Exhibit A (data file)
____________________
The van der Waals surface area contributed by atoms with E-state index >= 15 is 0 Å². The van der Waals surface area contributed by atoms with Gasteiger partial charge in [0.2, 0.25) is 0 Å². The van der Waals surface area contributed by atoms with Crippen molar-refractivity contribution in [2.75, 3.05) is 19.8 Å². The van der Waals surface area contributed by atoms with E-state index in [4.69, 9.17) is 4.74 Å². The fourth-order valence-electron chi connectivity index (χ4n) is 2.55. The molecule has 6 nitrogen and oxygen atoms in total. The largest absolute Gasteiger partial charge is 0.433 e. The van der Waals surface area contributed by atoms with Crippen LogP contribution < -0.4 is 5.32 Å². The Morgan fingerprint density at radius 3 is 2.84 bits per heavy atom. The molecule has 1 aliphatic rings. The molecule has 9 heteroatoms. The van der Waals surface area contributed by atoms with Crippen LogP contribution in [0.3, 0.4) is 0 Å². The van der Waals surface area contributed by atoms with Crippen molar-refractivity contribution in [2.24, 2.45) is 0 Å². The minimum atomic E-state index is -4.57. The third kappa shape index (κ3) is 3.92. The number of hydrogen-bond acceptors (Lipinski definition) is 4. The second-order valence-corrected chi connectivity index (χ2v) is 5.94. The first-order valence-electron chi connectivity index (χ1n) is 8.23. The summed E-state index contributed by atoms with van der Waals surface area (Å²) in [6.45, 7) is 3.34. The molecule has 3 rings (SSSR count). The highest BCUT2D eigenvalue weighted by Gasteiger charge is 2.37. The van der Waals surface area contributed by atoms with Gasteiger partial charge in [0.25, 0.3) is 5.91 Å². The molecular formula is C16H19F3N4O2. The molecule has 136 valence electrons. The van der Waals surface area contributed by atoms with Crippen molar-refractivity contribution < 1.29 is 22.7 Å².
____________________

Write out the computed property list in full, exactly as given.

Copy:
The van der Waals surface area contributed by atoms with E-state index >= 15 is 0 Å². The van der Waals surface area contributed by atoms with Gasteiger partial charge in [0.2, 0.25) is 0 Å². The van der Waals surface area contributed by atoms with Crippen molar-refractivity contribution in [2.75, 3.05) is 19.8 Å². The van der Waals surface area contributed by atoms with E-state index in [4.69, 9.17) is 4.74 Å². The fourth-order valence-electron chi connectivity index (χ4n) is 2.55. The molecule has 6 nitrogen and oxygen atoms in total. The largest absolute Gasteiger partial charge is 0.433 e. The van der Waals surface area contributed by atoms with Crippen LogP contribution < -0.4 is 5.32 Å². The Morgan fingerprint density at radius 3 is 2.84 bits per heavy atom. The molecule has 1 aliphatic rings. The molecule has 9 heteroatoms. The van der Waals surface area contributed by atoms with Crippen LogP contribution in [0.3, 0.4) is 0 Å². The van der Waals surface area contributed by atoms with Crippen molar-refractivity contribution in [2.24, 2.45) is 0 Å². The minimum atomic E-state index is -4.57. The third kappa shape index (κ3) is 3.92. The number of hydrogen-bond acceptors (Lipinski definition) is 4. The second-order valence-corrected chi connectivity index (χ2v) is 5.94. The first-order valence-electron chi connectivity index (χ1n) is 8.23. The summed E-state index contributed by atoms with van der Waals surface area (Å²) in [6.45, 7) is 3.34. The molecule has 3 rings (SSSR count). The highest BCUT2D eigenvalue weighted by Gasteiger charge is 2.37. The van der Waals surface area contributed by atoms with Gasteiger partial charge in [0.25, 0.3) is 5.91 Å². The molecular formula is C16H19F3N4O2. The molecule has 136 valence electrons. The van der Waals surface area contributed by atoms with Crippen molar-refractivity contribution < 1.29 is 22.7 Å².